Ergonomics, OSHA Rulemaking Haunt 2004 Election

Oct. 7, 2004
What's at stake in the upcoming election for partisans of occupational safety? Labor and industry representatives are so at odds, many don't even agree on how divided they are.

If you want to understand why the workplace safety community is so polarized as the nation prepares to choose a president and a new Congress, OSHA's rulemaking record under President George W. Bush and Sen. John Kerry's support for a new ergonomics standard are the best places to start.

More surprising, however, is that stakeholders differ on how important the 2004 national elections will be for workplace health and safety. While labor representatives use almost apocalyptic language when speaking about what a Republican victory will mean for their issues, the industry people we spoke with doubt much will change no matter who wins the race for the White House.

It's Still About Ergonomics

Ergonomics was, is and promises to be the single most decisive issue in the politics of occupational safety.

Three years ago, Sen. John Kerry voted against repealing the ergonomics standard ultimately quashed by President Bush. Although it is not exactly the centerpiece of his campaign, according to Kerry's Web site he still "strongly supports implementation of a mandatory ergonomics standard."

Nullification of the Clinton administration's ergonomics standard early in 2001 was one of the first acts of the Republican Congress and the newly elected President Bush. The demise of this standard in particular, as well as OSHA's failure to issue any other major rules, delighted many in the business community, embittered organized labor, and further polarized an already deeply divided workplace health and safety community. Worker advocates also say the Mine Safety and Health Administration (MSHA) has bowed to industry pressure and stepped away from rulemaking.

"There are three OSHA program areas: regulation, enforcement and the softer stuff like compliance assistance and voluntary programs," explains Pat Tyson, a former OSHA official who now works as a management attorney in Atlanta at the Constangy, Brooks & Smith law firm. "If Bush is reelected, we will probably continue the same course, consultation first, enforcement a pretty close second, standards at the bottom. My guess is that if Kerry wins, these priorities will be reversed."

Peg Seminario, director of the AFL-CIO's Department of Occupational Safety and Health, while conceding it would be difficult, put ergonomics at the top of her rulemaking wish list if Kerry wins the election. In addition, she believed there would be an attempt to address:

  • Reactive chemicals;
  • Permissible exposure limits (PELs);
  • Silica;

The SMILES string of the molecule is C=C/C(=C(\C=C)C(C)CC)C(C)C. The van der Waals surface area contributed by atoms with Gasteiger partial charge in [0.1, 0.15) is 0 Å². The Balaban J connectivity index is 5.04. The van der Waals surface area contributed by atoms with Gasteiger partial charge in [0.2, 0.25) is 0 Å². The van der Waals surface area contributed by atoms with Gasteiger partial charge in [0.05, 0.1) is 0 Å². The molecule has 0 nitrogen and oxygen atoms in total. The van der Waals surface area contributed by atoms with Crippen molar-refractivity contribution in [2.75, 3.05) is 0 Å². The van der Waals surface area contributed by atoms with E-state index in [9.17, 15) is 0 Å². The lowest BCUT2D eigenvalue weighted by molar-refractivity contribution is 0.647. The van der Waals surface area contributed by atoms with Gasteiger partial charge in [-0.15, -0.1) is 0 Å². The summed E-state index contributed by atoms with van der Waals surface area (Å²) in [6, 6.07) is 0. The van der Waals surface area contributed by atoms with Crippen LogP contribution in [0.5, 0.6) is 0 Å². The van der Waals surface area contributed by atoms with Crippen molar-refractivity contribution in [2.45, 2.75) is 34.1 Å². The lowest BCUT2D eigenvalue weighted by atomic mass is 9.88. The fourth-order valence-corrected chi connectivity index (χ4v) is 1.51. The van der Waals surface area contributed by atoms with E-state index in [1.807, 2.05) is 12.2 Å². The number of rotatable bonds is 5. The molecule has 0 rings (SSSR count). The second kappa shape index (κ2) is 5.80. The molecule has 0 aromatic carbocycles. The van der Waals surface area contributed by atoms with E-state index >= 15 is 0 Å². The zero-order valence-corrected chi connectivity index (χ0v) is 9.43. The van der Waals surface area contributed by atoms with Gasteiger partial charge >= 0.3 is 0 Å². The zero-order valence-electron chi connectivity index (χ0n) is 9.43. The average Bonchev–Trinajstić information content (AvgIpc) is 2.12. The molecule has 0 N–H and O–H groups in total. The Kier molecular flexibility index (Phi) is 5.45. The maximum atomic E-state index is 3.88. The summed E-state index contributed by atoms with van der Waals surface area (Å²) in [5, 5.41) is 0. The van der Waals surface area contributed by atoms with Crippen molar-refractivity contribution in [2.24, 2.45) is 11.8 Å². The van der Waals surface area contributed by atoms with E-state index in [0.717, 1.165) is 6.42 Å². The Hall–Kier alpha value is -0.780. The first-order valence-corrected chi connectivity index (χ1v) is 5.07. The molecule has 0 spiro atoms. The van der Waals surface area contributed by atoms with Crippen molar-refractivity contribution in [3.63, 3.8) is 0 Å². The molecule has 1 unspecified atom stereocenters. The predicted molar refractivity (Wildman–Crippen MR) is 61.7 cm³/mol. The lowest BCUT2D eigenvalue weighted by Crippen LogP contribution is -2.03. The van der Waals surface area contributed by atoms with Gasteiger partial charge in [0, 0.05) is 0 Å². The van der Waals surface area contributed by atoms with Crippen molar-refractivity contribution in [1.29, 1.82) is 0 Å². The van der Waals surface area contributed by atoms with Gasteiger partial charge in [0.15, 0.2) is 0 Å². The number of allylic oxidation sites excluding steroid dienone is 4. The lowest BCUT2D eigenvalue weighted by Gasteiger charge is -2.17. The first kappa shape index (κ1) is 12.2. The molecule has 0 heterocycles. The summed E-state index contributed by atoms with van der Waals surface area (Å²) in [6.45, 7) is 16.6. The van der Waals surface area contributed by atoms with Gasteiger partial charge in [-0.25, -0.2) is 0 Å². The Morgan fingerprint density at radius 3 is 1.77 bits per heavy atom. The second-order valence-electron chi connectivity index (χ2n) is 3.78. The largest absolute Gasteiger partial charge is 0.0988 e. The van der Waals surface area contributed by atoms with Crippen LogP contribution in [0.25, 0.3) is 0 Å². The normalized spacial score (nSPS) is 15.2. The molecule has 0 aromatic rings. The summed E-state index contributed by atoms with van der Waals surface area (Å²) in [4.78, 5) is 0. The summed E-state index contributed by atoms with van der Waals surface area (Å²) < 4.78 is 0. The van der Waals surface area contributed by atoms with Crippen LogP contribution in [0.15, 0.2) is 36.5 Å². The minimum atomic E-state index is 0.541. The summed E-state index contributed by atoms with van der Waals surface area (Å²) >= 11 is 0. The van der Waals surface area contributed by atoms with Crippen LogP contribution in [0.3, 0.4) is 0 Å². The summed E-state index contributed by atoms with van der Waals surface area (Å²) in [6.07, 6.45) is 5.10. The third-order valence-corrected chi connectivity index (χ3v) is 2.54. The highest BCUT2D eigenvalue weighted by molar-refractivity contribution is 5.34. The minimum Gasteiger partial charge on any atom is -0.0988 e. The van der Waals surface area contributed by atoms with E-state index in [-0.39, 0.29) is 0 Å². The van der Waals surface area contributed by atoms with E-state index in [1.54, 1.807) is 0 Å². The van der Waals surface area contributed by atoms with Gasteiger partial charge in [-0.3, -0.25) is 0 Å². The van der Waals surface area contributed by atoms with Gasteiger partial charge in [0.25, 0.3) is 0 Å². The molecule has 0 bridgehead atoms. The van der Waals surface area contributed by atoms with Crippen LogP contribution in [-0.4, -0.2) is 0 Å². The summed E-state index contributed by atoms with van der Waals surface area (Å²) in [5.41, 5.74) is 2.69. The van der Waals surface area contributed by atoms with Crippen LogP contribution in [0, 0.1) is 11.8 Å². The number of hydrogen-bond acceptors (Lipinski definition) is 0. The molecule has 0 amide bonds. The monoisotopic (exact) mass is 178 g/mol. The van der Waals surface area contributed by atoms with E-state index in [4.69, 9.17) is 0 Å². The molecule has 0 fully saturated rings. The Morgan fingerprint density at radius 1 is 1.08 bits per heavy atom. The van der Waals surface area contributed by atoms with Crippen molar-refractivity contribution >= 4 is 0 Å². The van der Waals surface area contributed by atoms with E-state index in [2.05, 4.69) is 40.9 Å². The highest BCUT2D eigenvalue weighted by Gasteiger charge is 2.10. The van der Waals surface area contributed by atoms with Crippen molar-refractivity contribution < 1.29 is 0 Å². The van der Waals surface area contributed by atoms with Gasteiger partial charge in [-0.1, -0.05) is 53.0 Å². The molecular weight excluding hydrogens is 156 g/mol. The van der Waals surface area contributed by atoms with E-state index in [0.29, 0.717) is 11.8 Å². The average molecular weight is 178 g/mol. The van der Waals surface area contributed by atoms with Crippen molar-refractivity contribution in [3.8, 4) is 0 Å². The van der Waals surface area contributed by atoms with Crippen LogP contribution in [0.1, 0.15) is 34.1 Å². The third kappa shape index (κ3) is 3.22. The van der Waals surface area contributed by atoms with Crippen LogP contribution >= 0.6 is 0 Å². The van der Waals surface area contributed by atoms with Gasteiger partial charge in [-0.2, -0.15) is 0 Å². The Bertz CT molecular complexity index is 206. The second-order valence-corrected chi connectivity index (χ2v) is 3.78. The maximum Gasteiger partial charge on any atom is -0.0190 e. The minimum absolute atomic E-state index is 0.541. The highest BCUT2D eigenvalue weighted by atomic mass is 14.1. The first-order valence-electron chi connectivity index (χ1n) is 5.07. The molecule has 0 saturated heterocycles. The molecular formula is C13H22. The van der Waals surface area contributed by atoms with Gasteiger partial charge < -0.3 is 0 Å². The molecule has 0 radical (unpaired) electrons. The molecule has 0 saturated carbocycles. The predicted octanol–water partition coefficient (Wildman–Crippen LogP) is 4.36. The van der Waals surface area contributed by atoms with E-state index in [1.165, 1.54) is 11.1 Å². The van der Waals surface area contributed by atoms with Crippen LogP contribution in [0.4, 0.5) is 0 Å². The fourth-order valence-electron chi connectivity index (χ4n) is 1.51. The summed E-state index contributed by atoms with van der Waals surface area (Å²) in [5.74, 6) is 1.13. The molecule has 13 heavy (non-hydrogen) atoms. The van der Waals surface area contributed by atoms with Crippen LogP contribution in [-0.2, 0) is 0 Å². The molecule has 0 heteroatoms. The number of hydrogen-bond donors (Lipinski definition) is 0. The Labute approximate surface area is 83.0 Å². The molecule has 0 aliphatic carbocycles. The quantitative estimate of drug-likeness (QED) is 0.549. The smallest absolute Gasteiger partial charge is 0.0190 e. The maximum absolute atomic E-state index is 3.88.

• Hexavalent chromium;
  • Safety and health programs.

But it is far from certain Kerry could deliver on an aggressive new regulatory agenda. There are always significant legal and political barriers to issuing new standards, and a new ergonomics rule would face even more formidable obstacles. In addition to fierce industry opposition, OSHA would have to produce an entirely new standard. The Congressional Review Act, which Congress used to nullify the old standard, forbids OSHA from reissuing a regulation that is "substantially the same" as the one Congress rejected.

One Trick Pony?

"Unfortunately, I can't think of any," is what Seminario says when asked to name OSHA's accomplishments during the past 4 years. "This is the only administration since the beginning of OSHA that has failed to issue a single major safety and health rule."

OSHA Administrator John Henshaw, conceding the difficulty of issuing new standards, chose instead to focus on the kinds of voluntary efforts long favored by industry: alliances, partnerships and compliance assistance.

Randall Johnson, vice president of labor, immigration and employee benefits for the U.S. Chamber of Commerce (USCC), defended Henshaw's controversial decision to remove many rulemaking initiatives from the agency's regulatory agency.

"All John was doing was just trying to get some things done, rather than have a whole lot of projects and get nothing done," Johnson explained.

Henshaw justified the decision to withdraw most major rulemaking items from the regulatory agenda by promising to complete those that remained on schedule. However, according to a report issued by OMB Watch, a Washington, D.C. non-profit research and advocacy center, OSHA's most recent regulatory agenda revealed the agency failed to meet three-fourths of the deadlines set in the previous agenda.

Perhaps one indication of OSHA's shift away from issuing standards is that the agency's rulemaking appears to have fallen off the radar screen at the USCC. "I track ergonomics, some enforcement cases and OSHA reform bills," says Johnson. "The other things at OSHA I just don't track because I don't have the staff to do it."

Aaron Trippler, director of government affairs for the American Industrial Hygiene Association (AIHA), praises OSHA for increasing professional certification among agency employees and building partnerships with companies. "OSHA has determined that standard-setting is not the only function of the agency," says Trippler. "Regardless of what one thinks about an ergonomics standard, the reality was there was not going to be a standard. I think putting out [voluntary] guidelines has been an accomplishment."